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Old October 13th, 2006, 09:07 PM   #1
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Will Toronto Rise to the Skyscraper Challenge?

Will Toronto rise to the skyscraper challenge?
13 October 2006
The Globe and Mail

Developers like putting them up.

Many young professionals and empty-nesters are prepared to line up around the block to get homes in them.

And though citizens regularly take to the barricades to protest them, and Toronto city planners are inclined to lop off their too-high tops, tall residential buildings are steadfastly here to stay. But is there a common meeting ground for the various combatants in Hogtown's ongoing, fitful skyscraper wars? Is there a tower style that best suits our city, and our idea of the city we want?

To get at these and other pressing questions about high rises, the planning department at City Hall is sponsoring a public discussion next Thursday. The all-day Higher Learning Symposium (as this promising event is called) will be held at the Westin Harbour Castle. It will feature a wide variety of expert and lay opinion, from across Canada and abroad, about the place of skyscrapers in our city, our lives, our imaginations. Scheduled speakers include William Thorsell, chief executive officer of the Royal Ontario Museum; Mark Kingwell, author of an excellent new study of the Empire State Building; Manhattan urban planner Edith Hsu-Chen; Paul Katz, senior partner with the New York-based architectural giant Kohn Pedersen Fox, and others from London, Chicago, Waterloo and Vancouver. There will be workshops, talks and panel discussions. (For further details, visit www.toronto.ca/planning/higherlearning.htm .)

Why this high-powered civic discussion now?

“It boils down to people saying we really should get a handle on tall buildings,” Robert Friedman, city head of urban design, told me. “We have architects, city staff, writers, talking about what we want tall buildings to do. What do you want the skyline to be? We are hoping to get some conversation about the poetic qualities of tall buildings, the way high density brings vibrancy to the street. Are we building vibrant places, or high-rise ghettos? Can you create real communities in the Jane Jacobs sense?”

Among other matters Mr. Friedman expects the speakers to address is the future of the family-oriented condominium. “Reacting to a demand” from families, he said, New York developers are furnishing apartment buildings with such amenities as playrooms, babysitting services and lessons for children. Though this market trend has not taken off in Toronto, it still could — thus becoming one of many demographic and cultural pressures shaping the city's tall building of the 21st century.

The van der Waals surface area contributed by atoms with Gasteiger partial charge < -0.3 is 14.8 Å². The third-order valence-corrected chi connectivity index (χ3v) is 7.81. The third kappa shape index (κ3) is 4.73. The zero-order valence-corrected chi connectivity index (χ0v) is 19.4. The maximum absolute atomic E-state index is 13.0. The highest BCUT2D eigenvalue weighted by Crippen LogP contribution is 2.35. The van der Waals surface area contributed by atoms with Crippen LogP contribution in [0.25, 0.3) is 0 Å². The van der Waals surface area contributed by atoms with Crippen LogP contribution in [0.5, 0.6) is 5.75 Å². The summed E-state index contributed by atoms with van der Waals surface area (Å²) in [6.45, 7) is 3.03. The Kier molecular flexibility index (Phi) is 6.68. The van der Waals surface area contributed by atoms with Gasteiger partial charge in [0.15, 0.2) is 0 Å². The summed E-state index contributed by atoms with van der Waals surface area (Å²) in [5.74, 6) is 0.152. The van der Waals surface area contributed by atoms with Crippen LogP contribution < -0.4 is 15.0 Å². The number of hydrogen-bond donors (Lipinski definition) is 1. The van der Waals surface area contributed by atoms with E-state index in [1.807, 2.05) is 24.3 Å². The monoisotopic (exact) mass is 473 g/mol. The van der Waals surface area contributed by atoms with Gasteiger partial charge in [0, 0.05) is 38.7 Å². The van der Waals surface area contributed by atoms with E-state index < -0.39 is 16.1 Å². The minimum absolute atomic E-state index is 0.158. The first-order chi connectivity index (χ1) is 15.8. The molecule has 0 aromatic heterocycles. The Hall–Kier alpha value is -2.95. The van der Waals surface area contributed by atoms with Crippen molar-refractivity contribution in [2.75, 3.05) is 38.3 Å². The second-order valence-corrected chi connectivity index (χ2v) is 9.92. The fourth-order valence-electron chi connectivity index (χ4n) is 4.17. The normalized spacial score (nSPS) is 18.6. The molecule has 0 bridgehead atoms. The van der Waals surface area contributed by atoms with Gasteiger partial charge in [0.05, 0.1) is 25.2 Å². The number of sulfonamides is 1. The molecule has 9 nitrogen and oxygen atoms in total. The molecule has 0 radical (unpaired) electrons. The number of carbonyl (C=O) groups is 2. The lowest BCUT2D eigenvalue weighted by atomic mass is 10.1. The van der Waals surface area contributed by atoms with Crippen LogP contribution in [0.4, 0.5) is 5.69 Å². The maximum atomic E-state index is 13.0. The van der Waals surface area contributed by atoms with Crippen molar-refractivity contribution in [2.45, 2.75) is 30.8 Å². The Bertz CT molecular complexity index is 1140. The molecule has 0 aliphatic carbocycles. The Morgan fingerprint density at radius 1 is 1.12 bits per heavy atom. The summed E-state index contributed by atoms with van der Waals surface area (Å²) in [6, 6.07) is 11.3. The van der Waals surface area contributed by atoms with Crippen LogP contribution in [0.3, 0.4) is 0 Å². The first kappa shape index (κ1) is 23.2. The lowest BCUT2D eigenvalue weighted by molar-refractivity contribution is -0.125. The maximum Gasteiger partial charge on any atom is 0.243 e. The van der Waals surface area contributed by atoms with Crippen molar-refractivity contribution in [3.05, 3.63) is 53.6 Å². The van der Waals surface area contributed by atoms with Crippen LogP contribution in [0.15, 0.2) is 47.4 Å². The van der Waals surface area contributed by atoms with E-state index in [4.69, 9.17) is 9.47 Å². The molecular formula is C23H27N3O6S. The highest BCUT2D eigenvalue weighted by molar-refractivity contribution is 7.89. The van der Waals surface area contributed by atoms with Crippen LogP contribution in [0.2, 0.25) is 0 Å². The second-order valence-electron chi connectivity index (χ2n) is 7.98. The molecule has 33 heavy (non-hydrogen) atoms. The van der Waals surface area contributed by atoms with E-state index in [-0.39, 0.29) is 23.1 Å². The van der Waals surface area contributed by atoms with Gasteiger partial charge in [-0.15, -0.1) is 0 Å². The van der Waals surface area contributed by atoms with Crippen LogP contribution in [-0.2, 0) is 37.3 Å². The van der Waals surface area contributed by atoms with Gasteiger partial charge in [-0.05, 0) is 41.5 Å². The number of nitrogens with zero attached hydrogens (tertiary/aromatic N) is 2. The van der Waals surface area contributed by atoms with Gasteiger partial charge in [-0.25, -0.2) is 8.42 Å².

The lineup of Thursday's speakers and topics tends to be socially earnest, as it probably should be — up to a point, anyway. But what attention will be paid to beauty? Any survey of recent tall buildings around Toronto would suggest that we're coming up notably short when it comes to skyscraper aesthetics. That's something we need to talk about. Fortunately, few cereal-box slabs have gone up during the current wave of residential tower construction. The point towers being encouraged by city planners look better and work better on the skyline. But how many of these newer Toronto high rises have the artistic power to stir the heart and imagination?

The answer: very few. Other large cities, similarly caught up in a skyscraper building boom, are getting remarkable new tall buildings. Here follow some excerpts from my scrapbook of high rises — a few architectural designs that sing, celebrate new technologies and sound urban ideals and provide models of what's possible here in Toronto.

• The Fordham Spire, Chicago, by Santiago Calatrava. This marvellously graceful tower, designed as a hotel-condominium complex, will spiral upward around a central core to its full 2,000 feet. It's a notable rejection of the Modernist box, a form that held an honourable place in the history of construction, but whose era is now past. Mr. Calatrava's Fordham Spire speaks with full-voiced optimism about the dynamic future of cities.

• 8 Spruce St., New York, by Frank Gehry. A 74-storey masterpiece that harkens back to New York's romantic skyscrapers of the 1920s, including (and especially) the Empire State Building. Mr. Gehry's titanium-sheathed scheme springs up from a broad podium and rises through smoothly waving setbacks to a strong crown. It is nostalgic for past glory, in an entirely good sense, but its expressive architectural vocabulary belongs entirely to our time.

• Maashaven Towers, Rotterdam, by Winka Dubbeldam. These three apartment buildings stand like tall, shining blades, cantilevered over the Maas River in Rotterdam in the Netherlands. They suggest what an urban waterfront should be: boldly engaged with sea, lake or river, energetically bringing the city to the water's edge.
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